From the upcoming Zero1 Biennial in Silicon Valley to the buzz over London's “New Aesthetic” movement, there's no end to the buzz around art and technology these days. Yet for all the splash that these newcomers are making, the Massachusetts Institute of Technology (MIT) has been there the whole time — and now, an entire new dedicated program places the university even further as a leading supporter of artistic explorations of innovative technology. With a $1.5-million grant from the Andrew W. Mellon Foundation, MIT has announced that it is establishing the Center for Art, Science & Technology, or CAST.
“MIT is arguably one of the only institutions that can combine internationally recognized excellence in science and engineering with a strong and deep heritage in design and the performing and visual arts,” said MIT professor Philip S. Khoury, a co-author of the CAST proposal, in a press release. The announcement goes on to explain that the admirably ambitious goal of the center is to strengthen the role of the arts at the university, but also to offer “a model for other universities seeking to integrate exploration in the arts with scientific and technological inquiry."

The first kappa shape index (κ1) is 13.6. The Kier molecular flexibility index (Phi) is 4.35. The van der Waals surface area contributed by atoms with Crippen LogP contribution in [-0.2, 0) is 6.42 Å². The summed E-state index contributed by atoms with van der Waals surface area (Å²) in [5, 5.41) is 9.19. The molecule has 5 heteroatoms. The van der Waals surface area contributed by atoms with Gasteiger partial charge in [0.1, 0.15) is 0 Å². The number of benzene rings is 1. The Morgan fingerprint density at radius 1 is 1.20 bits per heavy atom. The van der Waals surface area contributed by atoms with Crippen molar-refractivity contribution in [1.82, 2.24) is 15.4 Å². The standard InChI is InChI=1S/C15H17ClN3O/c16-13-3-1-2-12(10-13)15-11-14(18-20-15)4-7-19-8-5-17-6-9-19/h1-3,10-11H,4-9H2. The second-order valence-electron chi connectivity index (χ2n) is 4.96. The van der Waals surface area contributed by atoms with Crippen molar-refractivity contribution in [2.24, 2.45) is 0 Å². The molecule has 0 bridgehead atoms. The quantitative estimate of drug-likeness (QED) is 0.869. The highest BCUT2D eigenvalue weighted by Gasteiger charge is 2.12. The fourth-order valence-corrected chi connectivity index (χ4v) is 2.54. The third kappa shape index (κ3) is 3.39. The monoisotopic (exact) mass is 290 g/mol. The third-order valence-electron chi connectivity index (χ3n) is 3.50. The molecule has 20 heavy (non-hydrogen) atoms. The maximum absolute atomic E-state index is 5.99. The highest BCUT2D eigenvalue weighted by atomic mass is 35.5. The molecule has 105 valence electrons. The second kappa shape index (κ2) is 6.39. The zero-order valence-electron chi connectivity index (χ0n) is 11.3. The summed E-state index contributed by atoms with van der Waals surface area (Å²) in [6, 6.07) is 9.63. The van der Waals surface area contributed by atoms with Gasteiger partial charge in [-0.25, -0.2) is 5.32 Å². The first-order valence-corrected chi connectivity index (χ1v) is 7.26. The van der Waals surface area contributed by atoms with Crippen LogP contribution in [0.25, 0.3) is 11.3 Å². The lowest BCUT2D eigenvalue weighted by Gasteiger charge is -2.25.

The $1.5 million will go toward providing funding for faculty, researchers, and curators to develop interdisciplinary courses, academic projects, and exhibitions that investigate the intersection of art, science, and technology. Rather than being an isolated department, the CAST initiative will help to embed artists in other areas of the university and create organic opportunities for collaboration. The new center will also fund a biannual symposium on art, science, and technology, beginning in the 2013 academic year.
MIT’s Media Lab and Center for Advanced Visual Studies already host some of the most avant-garde explorations of creative technology, but the new initiative seems to push into the territory of artistically oriented departments like New York University’s burgeoning Interactive Telecommunications Program. As more artists turn to technology, programs like CAST and its attendant symposia are likely to become more common and more important in encouraging critical dialogue around the new bodies of work.